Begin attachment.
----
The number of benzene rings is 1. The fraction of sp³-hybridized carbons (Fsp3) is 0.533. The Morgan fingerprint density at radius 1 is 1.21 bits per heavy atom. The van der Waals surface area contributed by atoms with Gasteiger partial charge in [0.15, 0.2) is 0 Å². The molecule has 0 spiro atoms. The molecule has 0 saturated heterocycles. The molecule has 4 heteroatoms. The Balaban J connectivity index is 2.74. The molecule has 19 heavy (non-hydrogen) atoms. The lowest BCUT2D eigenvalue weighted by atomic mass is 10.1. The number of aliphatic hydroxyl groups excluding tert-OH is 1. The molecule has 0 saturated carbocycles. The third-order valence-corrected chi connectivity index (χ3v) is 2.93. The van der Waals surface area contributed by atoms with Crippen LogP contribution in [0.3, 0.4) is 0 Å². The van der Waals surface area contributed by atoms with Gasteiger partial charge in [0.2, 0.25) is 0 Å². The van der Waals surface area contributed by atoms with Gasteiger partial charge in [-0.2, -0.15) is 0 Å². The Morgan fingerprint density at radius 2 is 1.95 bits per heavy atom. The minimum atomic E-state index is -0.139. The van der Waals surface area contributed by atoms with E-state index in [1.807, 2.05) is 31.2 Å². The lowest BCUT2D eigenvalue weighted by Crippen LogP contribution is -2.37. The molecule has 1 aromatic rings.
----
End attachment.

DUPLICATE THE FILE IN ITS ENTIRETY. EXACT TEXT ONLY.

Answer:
The number of benzene rings is 1. The fraction of sp³-hybridized carbons (Fsp3) is 0.533. The Morgan fingerprint density at radius 1 is 1.21 bits per heavy atom. The van der Waals surface area contributed by atoms with Gasteiger partial charge in [0.15, 0.2) is 0 Å². The molecule has 0 spiro atoms. The molecule has 0 saturated heterocycles. The molecule has 4 heteroatoms. The Balaban J connectivity index is 2.74. The molecule has 19 heavy (non-hydrogen) atoms. The lowest BCUT2D eigenvalue weighted by atomic mass is 10.1. The number of aliphatic hydroxyl groups excluding tert-OH is 1. The molecule has 0 saturated carbocycles. The third-order valence-corrected chi connectivity index (χ3v) is 2.93. The van der Waals surface area contributed by atoms with Crippen LogP contribution in [0.3, 0.4) is 0 Å². The van der Waals surface area contributed by atoms with Gasteiger partial charge in [0.2, 0.25) is 0 Å². The van der Waals surface area contributed by atoms with Gasteiger partial charge in [-0.2, -0.15) is 0 Å². The Morgan fingerprint density at radius 2 is 1.95 bits per heavy atom. The minimum atomic E-state index is -0.139. The van der Waals surface area contributed by atoms with E-state index in [1.807, 2.05) is 31.2 Å². The lowest BCUT2D eigenvalue weighted by Crippen LogP contribution is -2.37. The molecule has 1 aromatic rings.